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"Blue Lives Matter" bill would make assaulting a police officer a hate crime

Posted at 11:27 PM, Aug 04, 2016
and last updated 2016-08-05 14:50:17-04

Should physical force against a first responder be considered a hate crime? Lawmakers want to enact a “Blue Lives Matter” bill that would stiffen penalties for any physical force used against a police officer. 

Jeremy Napierala worries about his brother a lot these days. He's a police officer in Fredonia. “The scene in Fredonia has gotten a lot worse.”

So he supports anything that may help keep his brother safe. “They're putting their life on the line every day for average people. So, I think it's understandable.”

“I think police officers need all the support we can give them,” added Lancaster resident, mike Bowman.

But not everyone we spoke to is behind the bill. “A crime is a crime no matter what it is if you hit me, if you hit a police officer, that's assault. If a police officer hits you, that's assault too,” said Cece Henderson.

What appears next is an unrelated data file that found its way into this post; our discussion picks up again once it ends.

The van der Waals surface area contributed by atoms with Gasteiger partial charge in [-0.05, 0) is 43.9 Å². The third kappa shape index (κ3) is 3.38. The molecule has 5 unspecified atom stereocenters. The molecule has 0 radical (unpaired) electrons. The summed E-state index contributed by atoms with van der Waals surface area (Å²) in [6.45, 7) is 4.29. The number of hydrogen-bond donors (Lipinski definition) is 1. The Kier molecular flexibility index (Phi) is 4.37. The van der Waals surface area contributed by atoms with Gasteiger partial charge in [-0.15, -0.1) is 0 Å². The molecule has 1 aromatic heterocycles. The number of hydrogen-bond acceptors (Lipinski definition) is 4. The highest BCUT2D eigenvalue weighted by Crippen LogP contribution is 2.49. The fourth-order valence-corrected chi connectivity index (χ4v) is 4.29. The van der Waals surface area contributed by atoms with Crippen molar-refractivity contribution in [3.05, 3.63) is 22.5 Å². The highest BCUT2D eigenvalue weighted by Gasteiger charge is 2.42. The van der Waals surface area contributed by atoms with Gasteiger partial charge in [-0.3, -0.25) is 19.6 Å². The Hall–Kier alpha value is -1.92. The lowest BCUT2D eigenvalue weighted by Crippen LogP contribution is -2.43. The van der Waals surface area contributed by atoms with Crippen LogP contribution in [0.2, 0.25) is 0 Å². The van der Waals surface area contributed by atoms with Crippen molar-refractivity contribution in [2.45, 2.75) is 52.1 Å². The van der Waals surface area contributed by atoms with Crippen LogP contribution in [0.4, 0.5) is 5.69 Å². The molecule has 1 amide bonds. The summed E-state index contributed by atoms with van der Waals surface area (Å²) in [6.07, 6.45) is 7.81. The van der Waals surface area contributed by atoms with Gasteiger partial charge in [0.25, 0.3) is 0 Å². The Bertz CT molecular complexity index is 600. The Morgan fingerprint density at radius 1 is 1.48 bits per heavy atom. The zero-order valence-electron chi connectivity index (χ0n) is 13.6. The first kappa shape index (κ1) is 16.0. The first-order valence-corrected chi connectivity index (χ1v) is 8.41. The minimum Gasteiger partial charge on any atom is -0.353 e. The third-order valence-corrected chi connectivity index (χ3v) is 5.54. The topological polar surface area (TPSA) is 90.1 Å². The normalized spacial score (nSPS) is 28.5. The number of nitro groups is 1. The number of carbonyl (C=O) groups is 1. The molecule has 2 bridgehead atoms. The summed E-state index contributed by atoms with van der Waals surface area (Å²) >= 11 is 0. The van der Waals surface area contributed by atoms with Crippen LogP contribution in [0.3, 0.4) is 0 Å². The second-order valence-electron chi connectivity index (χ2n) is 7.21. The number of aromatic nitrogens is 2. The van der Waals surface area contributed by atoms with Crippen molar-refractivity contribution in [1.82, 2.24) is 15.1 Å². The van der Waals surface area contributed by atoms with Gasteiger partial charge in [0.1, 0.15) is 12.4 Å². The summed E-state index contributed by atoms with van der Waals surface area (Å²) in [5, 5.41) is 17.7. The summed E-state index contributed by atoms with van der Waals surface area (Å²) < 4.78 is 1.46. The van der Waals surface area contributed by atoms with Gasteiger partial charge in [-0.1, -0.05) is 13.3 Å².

“What about the police officers that are assaulting other people and all the stuff that they're getting away with?” added Kelly Woods.

Currently, hate crimes only refer to an attack based on things like race, sexual orientation, or religion. The bill would add police officers to that list, and it would create tougher penalties for offenders. 

“It's a good gesture,” said Chautauqua County Sheriff Joseph Gerace.  “I don't know if it will be a deterrent to anyone. It's one of those situations where law enforcement is targeted I doubt a perpetrator would not do it because of enhanced penalties.”

The Buffalo Police Union is expressing similar concerns. In a statement, it said, "We certainly applaud any legislation that may deter police from being assaulted. Though in all practicality I don't know how much a deterrent it would be. The criminal element is going to do what they are going to do without fear of consequence."

The bill is far from a done deal. It has yet to be formally drafted, and even if it gains support of the democrat-controlled Assembly, lawmakers aren't back in session until January. That means we wouldn't see any action until next year at the earliest.

Louisiana passed a similar law in May. It includes damaging a police car.